The Howard University professor was on the phone because he "just had to talk to somebody." He is dismayed and frightened, he said, over the plight of the black underclass and frustrated that middle-class black professionals don't seem interested in doing anything about it.

"It's increasingly obvious that the federal government isn't going to do anything about the problem -- I'm not sure how much it could do if it wanted to -- and that it's up to the black middle class to do something about it. But when you talk to your friends about it, you get statements like: 'The best thing I can do for the underclass is to be the best doctor I can be, to set an example of success.' That's a cop-out. The problem is getting worse all the time, and something has to be done."

The engineer friend who called me at home a few hours later apologized for bending my ear, but he "just had to talk" about the problem. He had lunched at a small soul-food restaurant near his place of business and was shocked at the language -- loud, unrestrained and obscene -- of three black adolescents who had come into the place. "I'm no prude; my friends and I used some of the same language when I was growing up. The difference is, we would never have said such things in the presence of adults.

"You'd like to think of trying to help some of these kids find a job, or possibly hiring some of them. But the truth is, I'm afraid of them. These kids are going to be lost unless we figure out some way of rescuing them. But what?"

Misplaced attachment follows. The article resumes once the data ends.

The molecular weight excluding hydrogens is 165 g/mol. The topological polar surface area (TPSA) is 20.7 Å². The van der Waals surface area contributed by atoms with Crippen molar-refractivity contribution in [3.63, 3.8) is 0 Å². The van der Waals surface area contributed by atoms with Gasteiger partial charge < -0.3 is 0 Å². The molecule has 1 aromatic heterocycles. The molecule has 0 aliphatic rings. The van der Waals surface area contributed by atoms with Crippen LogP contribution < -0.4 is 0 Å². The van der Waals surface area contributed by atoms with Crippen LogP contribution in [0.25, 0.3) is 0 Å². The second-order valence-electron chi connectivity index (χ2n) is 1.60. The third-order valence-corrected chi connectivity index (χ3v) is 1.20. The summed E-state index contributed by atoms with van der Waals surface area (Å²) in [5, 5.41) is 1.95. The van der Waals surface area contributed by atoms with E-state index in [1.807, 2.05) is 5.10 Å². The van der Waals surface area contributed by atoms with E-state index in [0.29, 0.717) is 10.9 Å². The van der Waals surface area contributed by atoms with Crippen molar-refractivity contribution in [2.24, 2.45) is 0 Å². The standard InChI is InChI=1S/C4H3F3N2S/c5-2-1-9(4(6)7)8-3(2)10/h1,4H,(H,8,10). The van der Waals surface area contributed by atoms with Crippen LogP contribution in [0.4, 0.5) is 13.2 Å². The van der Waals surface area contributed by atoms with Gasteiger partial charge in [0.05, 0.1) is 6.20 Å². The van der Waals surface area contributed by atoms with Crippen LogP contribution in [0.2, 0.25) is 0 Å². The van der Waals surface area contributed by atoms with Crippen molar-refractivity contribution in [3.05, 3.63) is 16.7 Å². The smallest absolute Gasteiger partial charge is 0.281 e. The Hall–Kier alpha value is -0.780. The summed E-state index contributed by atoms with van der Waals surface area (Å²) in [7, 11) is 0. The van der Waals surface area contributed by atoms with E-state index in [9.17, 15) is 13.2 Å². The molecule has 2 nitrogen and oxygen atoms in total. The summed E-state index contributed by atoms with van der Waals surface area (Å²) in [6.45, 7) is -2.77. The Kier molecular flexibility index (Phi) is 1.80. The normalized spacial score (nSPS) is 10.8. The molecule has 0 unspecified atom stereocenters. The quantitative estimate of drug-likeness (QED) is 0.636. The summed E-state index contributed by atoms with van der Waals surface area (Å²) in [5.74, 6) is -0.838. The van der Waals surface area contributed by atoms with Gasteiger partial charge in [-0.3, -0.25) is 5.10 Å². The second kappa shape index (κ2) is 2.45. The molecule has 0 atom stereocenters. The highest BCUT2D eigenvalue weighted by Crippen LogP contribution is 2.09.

Which, of course, is the problem. Those of us who were the beneficiaries of the earlier civil-rights movement -- whose middle-class attitudes of academic preparation and hard work enabled us to take advantage of the opportunities that movement made available -- have not been able to devise a comparable breakthrough for the growing underclass.

The youngsters most in need of help seem least ready for it. They lack the basic skills and, more dismayingly, the basic attitudes that would make them attractive even as entry-level employees. They don't know how to seek the help they need, and worse, they positively frighten those who feel the urge to offer help.

We are helpless, idea-less witnesses to a near-total social breakdown. The concerned professionals who could command the resources don't know what to do. Members of the youngsters' own families, who at an earlier time might have helped them learn the attitudes that would help them secure the special help they need, often don't have the appropriate attitudes themselves, having spent most of their lives outside the formal job structure. In a growing number of instances, their households hardly qualify as families at all.

Can anything be done? I suspect that there may be a fair number of middle-class blacks who, like the Howard University professor and the engineer, would be ready to help if there was some mechanism for doing so. One such mechanism might be a formal organization, locally based, for pairing these disaster-bound youngsters with middle-class adults who could help them develop the academic and attitudinal basis for escaping the underclass: a sort of Big Brothers approach designed to inculcate middle- class values.

But Big Brothers itself has a huge backlog of unmatched youngsters, due to the desperate shortage of volunteering black men. Still, I believe a properly established organization, with a well-run publicity and recruitment campaign, could produce worthwhile results.

There would still be a shortage of role models, the demographics being what they are, but it should be possible to start a "skimming" process in which at least those youngsters (and their parents) who are most interested might get the help they need in breaking out of the desperate pathology of the ghetto.

The alternative is too horrible to contemplate.